~ An interview with Tusha Yakovleva~
The convenience of grocery stores, fast pace of modern living, and loss of traditional plant knowledge has disconnected many of us from local, wild food systems. Foraging, the act of searching for and collecting wild edibles, can have a profound impact on a person’s understanding of an ecosystem, their desire to protect it, and can contribute important nutrition to the diet. Overcoming our estrangement to, and even our fear of, wild plants requires an open mind and ideally, an experienced guide or teacher. Fortunately, the San Luis Valley (SLV) recently gained an experienced ethnobotanist, farmer, and forager, Tusha Yakovleva.
Tusha Yakovleva brings her plant knowledge to the San Luis Valley
Having learned to harvest wild mushrooms, greens, herbs, and berries from a young age, Tusha Yakovleva is a life-long forager. Born in Moscow, Tusha explains that intimate relationships between plants and humans are built into Russian culture, seeping into everyday social interactions, street markets, and even pharmacies. She has colorful early memories of foraging in the woods with her parents, quickly learning to identify common flora and building a strong relationship with the plant world that would later guide her life’s work as an ethnobotanist, farmer, botanist, and educator.
After studying botany, farming, and ethnobotany extensively in the Northeastern regions of the US, Tusha is now focusing on learning about the plant beings of the San Luis Valley. Since her arrival last year, she has focused on deepening her bonds with, and knowledge for, the diverse wild edibles of Southern Colorado. It is her intention that as she continues to familiarize herself with local plants here, she will be able to offer educational services to SLV residents. Working alongside the Colorado Native Plant Society, Tusha plans to lead future workshops and educational events on a variety of topics such as learning to cultivate reciprocal relationships with plants, wild edible foraging in the SLV, rethinking our relationship to weeds, and ethnobotany.
Learning to Forage, Cultivating Plant Relationships
Tusha urges that anyone can become a forager; sourcing nutrients from our local environments is in our DNA. We just need to re-familiarize ourselves with the practice. Studying under a botanist or native plant specialist is an ideal method for doing so, yet solo study with a book can also be effective. Regardless of how you learn, Tusha is passionate that all foragers should have a deep-rooted respect and care for the plants that they harvest. In her words, “We should see ourselves as a part of the landscape instead of as a visitor.” She suggests that we can cultivate a respectful and reciprocal relationship with the plants we forage by following some simple guidelines:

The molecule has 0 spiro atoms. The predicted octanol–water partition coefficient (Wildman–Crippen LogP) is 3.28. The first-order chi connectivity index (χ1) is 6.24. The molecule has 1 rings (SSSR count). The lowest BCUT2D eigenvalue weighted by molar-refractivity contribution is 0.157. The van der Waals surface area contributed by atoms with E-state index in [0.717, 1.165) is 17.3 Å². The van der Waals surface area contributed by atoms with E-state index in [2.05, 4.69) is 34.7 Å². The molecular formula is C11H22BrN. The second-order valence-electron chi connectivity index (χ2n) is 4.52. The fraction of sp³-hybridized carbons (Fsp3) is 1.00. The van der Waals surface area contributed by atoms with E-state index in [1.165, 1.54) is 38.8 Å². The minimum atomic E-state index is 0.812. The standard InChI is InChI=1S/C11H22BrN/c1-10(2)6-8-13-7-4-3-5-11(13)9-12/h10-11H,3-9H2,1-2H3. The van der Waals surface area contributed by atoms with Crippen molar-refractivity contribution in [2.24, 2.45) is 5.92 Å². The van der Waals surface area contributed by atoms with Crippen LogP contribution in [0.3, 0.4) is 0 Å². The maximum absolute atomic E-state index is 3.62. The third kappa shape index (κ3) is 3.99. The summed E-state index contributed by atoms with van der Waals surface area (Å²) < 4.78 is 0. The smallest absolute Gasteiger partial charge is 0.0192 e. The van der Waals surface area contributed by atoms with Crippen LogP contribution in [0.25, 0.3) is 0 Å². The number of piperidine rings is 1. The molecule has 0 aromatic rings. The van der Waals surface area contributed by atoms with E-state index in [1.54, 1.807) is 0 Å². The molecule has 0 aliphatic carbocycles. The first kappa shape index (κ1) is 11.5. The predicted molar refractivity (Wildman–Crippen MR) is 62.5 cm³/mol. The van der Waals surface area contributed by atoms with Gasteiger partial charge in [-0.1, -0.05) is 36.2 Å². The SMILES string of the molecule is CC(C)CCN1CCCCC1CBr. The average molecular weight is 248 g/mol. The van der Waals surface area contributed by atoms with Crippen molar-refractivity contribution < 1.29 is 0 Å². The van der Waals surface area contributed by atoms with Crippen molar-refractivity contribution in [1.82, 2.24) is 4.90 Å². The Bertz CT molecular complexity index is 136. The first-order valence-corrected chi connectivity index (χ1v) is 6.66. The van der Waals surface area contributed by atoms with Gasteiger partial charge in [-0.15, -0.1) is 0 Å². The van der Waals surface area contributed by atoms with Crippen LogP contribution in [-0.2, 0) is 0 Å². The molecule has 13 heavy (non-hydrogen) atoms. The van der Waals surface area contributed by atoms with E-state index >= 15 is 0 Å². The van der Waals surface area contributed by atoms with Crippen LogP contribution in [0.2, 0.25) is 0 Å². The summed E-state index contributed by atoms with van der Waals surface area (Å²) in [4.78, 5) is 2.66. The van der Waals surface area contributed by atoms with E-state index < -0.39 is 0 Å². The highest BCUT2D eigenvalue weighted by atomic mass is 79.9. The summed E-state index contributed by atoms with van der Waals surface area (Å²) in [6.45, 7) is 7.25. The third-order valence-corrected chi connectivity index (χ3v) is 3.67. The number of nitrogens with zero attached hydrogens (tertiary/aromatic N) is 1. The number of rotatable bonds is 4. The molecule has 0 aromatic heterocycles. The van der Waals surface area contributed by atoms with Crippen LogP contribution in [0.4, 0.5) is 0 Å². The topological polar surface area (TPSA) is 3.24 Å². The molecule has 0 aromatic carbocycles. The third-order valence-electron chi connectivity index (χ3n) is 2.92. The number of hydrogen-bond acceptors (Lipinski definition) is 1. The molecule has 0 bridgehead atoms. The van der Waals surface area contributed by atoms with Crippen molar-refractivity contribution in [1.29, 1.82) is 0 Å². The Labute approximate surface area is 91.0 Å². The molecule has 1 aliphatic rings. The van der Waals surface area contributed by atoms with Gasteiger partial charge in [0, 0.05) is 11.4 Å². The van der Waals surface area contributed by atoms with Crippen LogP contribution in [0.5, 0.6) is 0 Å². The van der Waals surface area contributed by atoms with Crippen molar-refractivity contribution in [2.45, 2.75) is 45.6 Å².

Do not over harvest: Tusha explains that it is important to survey the abundance or sparseness of a plant in an ecosystem before harvesting. Not all plants, especially native ones, are densely populated. For example, Osha, the powerhouse herb native to the Rocky Mountains, has been harvested at such high rates that it is now considered to be “At-Risk” by many herbalists. By choosing alternative plants to harvest, such as those that are prolific, we encourage future viability in vulnerable plant species.
Master one plant first: Tusha encourages budding foragers to start small. Pick one plant that you would like to harvest, and closely study it for its entire annual lifecycle. This strategy can help a forager develop acute observation skills and ensure that they make safe and sustainable harvesting decisions, in consideration of their livelihood as well as the plant’s, before consuming it. Start with a commonly occurring plant, such as a weed, that you already have some familiarity with.
Give an offering: Creating a reciprocal relationship with plants means offering something in return. Some herbalists ask permission before harvesting. For Tusha, she likes to bring seeds with her that will enhance the local environment. By spreading selected seeds, she offers new life to the landscape that is in turn providing her with sustenance.
Do no harm: Lastly, walk gently on the lands that you harvest from. Be sure to not overly disrupt the landscape by disturbing the soil, polluting, disturbing habitat, or taking more than you need.
Foraging Opportunity in the San Luis Valley
The dry open landscape of the San Luis Valley can sometimes leave visitors thinking this land is barren. However, from our high mountain lakes to low shrublands, a bounty of diverse, nutritious plant life covers the area. Tusha shares some of the many wild edibles that are found in the SLV: